What really happened?

The patient wildlife photography way …

I get a tip from a friend about an eagle that frequents a secluded spot and immediately check it out. I find the eagle and start preparations.

During the night, I set up my blind and crawl into it during the early morning hours. For three days I sit and wait for the eagle to land close enough for a predetermined portrait shot. Finally on the fourth day I get my shot. It’s all worth the wait. Except it didn’t quite happen like that.

The Krahnpix way …

I’m staring out the window of the truck looking but not really seeing. We are in the Manitoba prairies on the way home from a rare trip east.

By habit I keep noting unusual shapes that may mark the presence of significant birds. An odd shape keeps getting larger until we get almost parallel with it and I announce, “There’s an eagle.” What is it doing here?

We make a hurried stop but are too far away and I notice the ditch between me and the eagle is filled with water. My natural aversion to getting wet shoes stops me in my tracks. My wife suggests a way around it.

I jump back into the truck and we drive around to a side road that takes us much closer. We ease past the still-present eagle and stop the truck. I scramble to the open hatch and desperately try to extract my camera and lens from underneath a pile of luggage. This was poor planning! Three tugs later I get it out and quickly swing around to take a photo. I adjust the exposure and move to a better location while the eagle is still landed.

A few minutes later I’m staring out the window at the Manitoba prairies rolling by. Did I just get a rare-for-me eagle shot? Sweet.

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Latest Comments

  1. Sara Vilarrubias says:

    Amazing photos! Perfect 😀

    Like

  2. Inger says:

    Reading the introduction I though ‘wow – that’s more patience than I will ever have…’. Hurrying to get the camera out and the telephoto lens on is more my style as well:) Awesome shot!

    Like

  3. Dalo 2013 says:

    And I am a bit jealous…I’ve yet to capture a nice Bald Eagle shot, so congratulations 🙂

    Like

  4. Dalo 2013 says:

    🙂 I like the way you shoot, we’d definitely get along well.

    Like

  5. hannele says:

    Beautiful photos!

    I’m also more of a… spontaneous photographer, than an organized one who plans well ahead. Seems to work, at least to some extent! 😀

    Like

  6. Birder's Journey says:

    Wow! Great story, and fabulous portraits. My husband and I just came back from an hours-long search for an eagle nest we know is not far from here, but we have yet to find it, alas ….

    Like

  7. HonieBriggs says:

    Sweet! You may be interested in checking out the Raptor Resource Project http://raptorresource.blogspot.com/. The Egg/Hatch/Fledge process of the Decorah, Iowa eagles took about 80 days each time in 2015. You can check out what happens via live streaming at http://www.ustream.tv/decoraheagles.

    Like

  8. Mandy says:

    I would be disappointed if the Krahnpix way was anything but unusual 🙂

    Like

  9. Lavinia Ross says:

    Those are great eagle photos. Lyle! And your wife to thank for them! Keep up the stories along with those wonderful photos. I do enjoy them.

    Like

  10. Jeff | Planet Bell says:

    That is a great photograph, that only an obsessive wildlife photographer could get! When I see the photo, I am very proud of America.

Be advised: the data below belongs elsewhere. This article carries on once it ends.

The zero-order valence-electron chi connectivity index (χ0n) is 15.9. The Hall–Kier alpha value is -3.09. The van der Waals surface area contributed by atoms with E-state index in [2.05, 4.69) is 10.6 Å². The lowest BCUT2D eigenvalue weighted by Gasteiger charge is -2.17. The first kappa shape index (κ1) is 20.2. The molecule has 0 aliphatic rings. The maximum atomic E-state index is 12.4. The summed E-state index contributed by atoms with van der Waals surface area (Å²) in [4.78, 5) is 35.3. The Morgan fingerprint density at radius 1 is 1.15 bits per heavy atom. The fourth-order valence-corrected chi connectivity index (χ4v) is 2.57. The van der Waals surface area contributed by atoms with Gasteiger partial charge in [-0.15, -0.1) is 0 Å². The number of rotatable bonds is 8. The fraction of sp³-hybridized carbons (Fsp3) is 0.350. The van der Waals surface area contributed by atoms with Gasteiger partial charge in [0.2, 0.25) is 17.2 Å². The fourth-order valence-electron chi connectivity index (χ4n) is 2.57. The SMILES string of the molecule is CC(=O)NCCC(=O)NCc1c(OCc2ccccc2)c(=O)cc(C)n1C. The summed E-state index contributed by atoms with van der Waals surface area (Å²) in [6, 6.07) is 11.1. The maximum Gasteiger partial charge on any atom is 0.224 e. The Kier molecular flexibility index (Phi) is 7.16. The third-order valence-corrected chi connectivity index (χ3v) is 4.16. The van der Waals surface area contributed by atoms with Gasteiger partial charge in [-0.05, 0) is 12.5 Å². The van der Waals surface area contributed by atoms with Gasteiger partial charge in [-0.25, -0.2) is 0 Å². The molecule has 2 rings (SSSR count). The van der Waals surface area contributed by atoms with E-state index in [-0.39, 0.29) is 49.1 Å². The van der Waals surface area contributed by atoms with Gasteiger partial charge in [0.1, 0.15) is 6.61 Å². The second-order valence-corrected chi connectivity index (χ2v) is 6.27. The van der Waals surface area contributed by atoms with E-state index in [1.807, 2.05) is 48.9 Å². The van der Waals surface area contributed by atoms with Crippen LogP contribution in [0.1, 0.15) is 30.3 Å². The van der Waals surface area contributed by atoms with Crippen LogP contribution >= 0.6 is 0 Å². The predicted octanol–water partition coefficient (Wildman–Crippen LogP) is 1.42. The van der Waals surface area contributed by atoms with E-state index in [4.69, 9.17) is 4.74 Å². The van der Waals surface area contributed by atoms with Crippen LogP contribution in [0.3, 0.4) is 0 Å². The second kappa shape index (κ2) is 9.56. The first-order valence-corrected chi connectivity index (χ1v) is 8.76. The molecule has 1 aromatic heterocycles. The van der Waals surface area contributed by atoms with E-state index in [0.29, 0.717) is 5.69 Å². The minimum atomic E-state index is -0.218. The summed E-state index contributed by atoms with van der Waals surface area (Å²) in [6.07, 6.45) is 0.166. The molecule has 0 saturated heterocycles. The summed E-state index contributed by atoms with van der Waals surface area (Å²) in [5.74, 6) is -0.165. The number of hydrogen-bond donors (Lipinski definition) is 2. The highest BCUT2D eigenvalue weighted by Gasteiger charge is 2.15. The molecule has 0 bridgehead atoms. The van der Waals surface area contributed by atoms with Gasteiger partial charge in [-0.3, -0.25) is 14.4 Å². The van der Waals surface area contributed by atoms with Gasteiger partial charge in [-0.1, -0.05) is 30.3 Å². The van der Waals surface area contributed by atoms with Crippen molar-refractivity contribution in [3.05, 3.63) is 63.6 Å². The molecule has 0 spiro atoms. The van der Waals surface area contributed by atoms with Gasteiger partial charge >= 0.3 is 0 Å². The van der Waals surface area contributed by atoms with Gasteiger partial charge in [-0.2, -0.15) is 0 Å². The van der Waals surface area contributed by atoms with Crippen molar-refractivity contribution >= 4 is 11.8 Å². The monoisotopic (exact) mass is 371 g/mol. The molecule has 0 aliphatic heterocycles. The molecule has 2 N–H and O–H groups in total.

Like

  11. Janes Heartsong says:

    You, know I was thinking “Oh no.Don’t tell me he flew away.” Felt the excitement and you got gorgeous shots!

    Like

  12. Gunta says:

    That’s got to be one of the best eagle shots I’ve seen! And you have your wife to thank for it! What a pair you make.

    Like

  13. Cindy says:

    Well done Lyle, cracking photo!

    Like

  14. Anonymous says:

    Congratulations

    Like

  15. Stephen G. Hipperson says:

    Sweet, indeed! Of course, once you camera was in your hand your excellent camera craft kicked in automatically and it was a case of ‘job done’!
    (Just think, if you hadn’t have made the effort you wouldn’t have got the shot – then you would have kicked yourself at some time in the future – we get the shots by trying to get them, not thinking about getting them! ;))

    Like

    • Lyle Krahn says:

      You are absolutely right about living with the regret of not trying to get the shot! It’s often a mystery which one of my attempts will yield results. And the thinking about it never succeeds. I appreciate your thots.

      Like

  16. David says:

    Nice shot.

    Like

  17. Alison says:

    Lucky you! And a nice capture to boot!

    Like

  18. anotherday2paradise says:

    Fabulous shot, Lyle. Whatever would you do without your wife to advise you? 🙂

    Like

  19. John Siller says:

    Brought a smile at my end… The mad scramble for the camera during an unexpected wildlife encounter is something I have done myself. Great images as usual!

    Liked by 1 person

  20. Krista Routledge says:

    What a stunning shot and even after having to re-route & TUG that camera outta there!! Fantastic.
    Love the story that makes this rare shot just that much better. Thanks for sharing.
    I always enjoy your photos and have also liked reading the accompanying stories when time allows.
    Keep up the great work.

    Like

    • Lyle Krahn says:

      It’s funny because I distinctly remember another eagle I encountered that flew away even though my truck was just slowing down and a much greater distance away. I never know how these encounters will turn out but this one was a lot of fun. I’m happy to hear that you enjoy the posts. Thanks for commenting.

      Like

  21. Susan Portnoy says:

    I just love moments like that. Makes the image that much sweeter. Great post. 🙂

    Like

  22. Earth Under my Feet says:

    What a beaut Lyle, gorgeous capture!

    Like

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